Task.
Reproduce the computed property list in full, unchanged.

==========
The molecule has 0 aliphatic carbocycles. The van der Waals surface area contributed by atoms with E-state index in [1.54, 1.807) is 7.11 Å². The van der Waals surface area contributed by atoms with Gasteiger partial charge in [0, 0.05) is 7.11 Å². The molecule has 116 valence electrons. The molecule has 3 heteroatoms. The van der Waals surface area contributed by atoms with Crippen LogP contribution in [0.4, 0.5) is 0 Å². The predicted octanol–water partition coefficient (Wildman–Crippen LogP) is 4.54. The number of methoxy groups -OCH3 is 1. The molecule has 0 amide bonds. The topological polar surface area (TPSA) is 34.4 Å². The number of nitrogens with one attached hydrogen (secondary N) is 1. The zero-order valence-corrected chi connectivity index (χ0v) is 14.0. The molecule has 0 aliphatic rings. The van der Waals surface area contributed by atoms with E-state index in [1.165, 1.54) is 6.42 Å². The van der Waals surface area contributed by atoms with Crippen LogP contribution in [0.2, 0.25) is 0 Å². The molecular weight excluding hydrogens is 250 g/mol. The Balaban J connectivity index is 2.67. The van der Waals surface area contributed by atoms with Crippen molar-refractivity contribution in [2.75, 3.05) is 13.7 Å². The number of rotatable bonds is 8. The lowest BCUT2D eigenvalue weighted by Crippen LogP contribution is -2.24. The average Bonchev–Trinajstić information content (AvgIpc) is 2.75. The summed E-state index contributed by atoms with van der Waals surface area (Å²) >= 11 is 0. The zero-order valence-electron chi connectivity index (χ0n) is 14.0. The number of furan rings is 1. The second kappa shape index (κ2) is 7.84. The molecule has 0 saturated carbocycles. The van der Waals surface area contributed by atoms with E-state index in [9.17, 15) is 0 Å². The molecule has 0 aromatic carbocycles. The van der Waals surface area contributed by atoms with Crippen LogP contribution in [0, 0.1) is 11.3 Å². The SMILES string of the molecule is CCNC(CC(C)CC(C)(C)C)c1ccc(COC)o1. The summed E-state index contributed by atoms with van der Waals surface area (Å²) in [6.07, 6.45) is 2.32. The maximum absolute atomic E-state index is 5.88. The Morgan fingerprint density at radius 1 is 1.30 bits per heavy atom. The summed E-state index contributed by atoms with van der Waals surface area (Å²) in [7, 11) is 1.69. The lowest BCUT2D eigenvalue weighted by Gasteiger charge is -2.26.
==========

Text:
The molecule has 0 aliphatic carbocycles. The van der Waals surface area contributed by atoms with E-state index in [1.54, 1.807) is 7.11 Å². The van der Waals surface area contributed by atoms with Gasteiger partial charge in [0, 0.05) is 7.11 Å². The molecule has 116 valence electrons. The molecule has 3 heteroatoms. The van der Waals surface area contributed by atoms with Crippen LogP contribution in [0.4, 0.5) is 0 Å². The predicted octanol–water partition coefficient (Wildman–Crippen LogP) is 4.54. The number of methoxy groups -OCH3 is 1. The molecule has 0 amide bonds. The topological polar surface area (TPSA) is 34.4 Å². The number of nitrogens with one attached hydrogen (secondary N) is 1. The zero-order valence-corrected chi connectivity index (χ0v) is 14.0. The molecule has 0 aliphatic rings. The van der Waals surface area contributed by atoms with E-state index in [1.165, 1.54) is 6.42 Å². The van der Waals surface area contributed by atoms with Crippen LogP contribution in [0.2, 0.25) is 0 Å². The molecular weight excluding hydrogens is 250 g/mol. The Balaban J connectivity index is 2.67. The van der Waals surface area contributed by atoms with Crippen molar-refractivity contribution in [2.75, 3.05) is 13.7 Å². The number of rotatable bonds is 8. The lowest BCUT2D eigenvalue weighted by Crippen LogP contribution is -2.24. The average Bonchev–Trinajstić information content (AvgIpc) is 2.75. The summed E-state index contributed by atoms with van der Waals surface area (Å²) >= 11 is 0. The zero-order valence-electron chi connectivity index (χ0n) is 14.0. The number of furan rings is 1. The second kappa shape index (κ2) is 7.84. The molecule has 0 saturated carbocycles. The van der Waals surface area contributed by atoms with E-state index in [9.17, 15) is 0 Å². The molecule has 0 aromatic carbocycles. The van der Waals surface area contributed by atoms with Crippen LogP contribution in [0, 0.1) is 11.3 Å². The SMILES string of the molecule is CCNC(CC(C)CC(C)(C)C)c1ccc(COC)o1. The summed E-state index contributed by atoms with van der Waals surface area (Å²) in [6.07, 6.45) is 2.32. The maximum absolute atomic E-state index is 5.88. The Morgan fingerprint density at radius 1 is 1.30 bits per heavy atom. The summed E-state index contributed by atoms with van der Waals surface area (Å²) in [7, 11) is 1.69. The lowest BCUT2D eigenvalue weighted by Gasteiger charge is -2.26.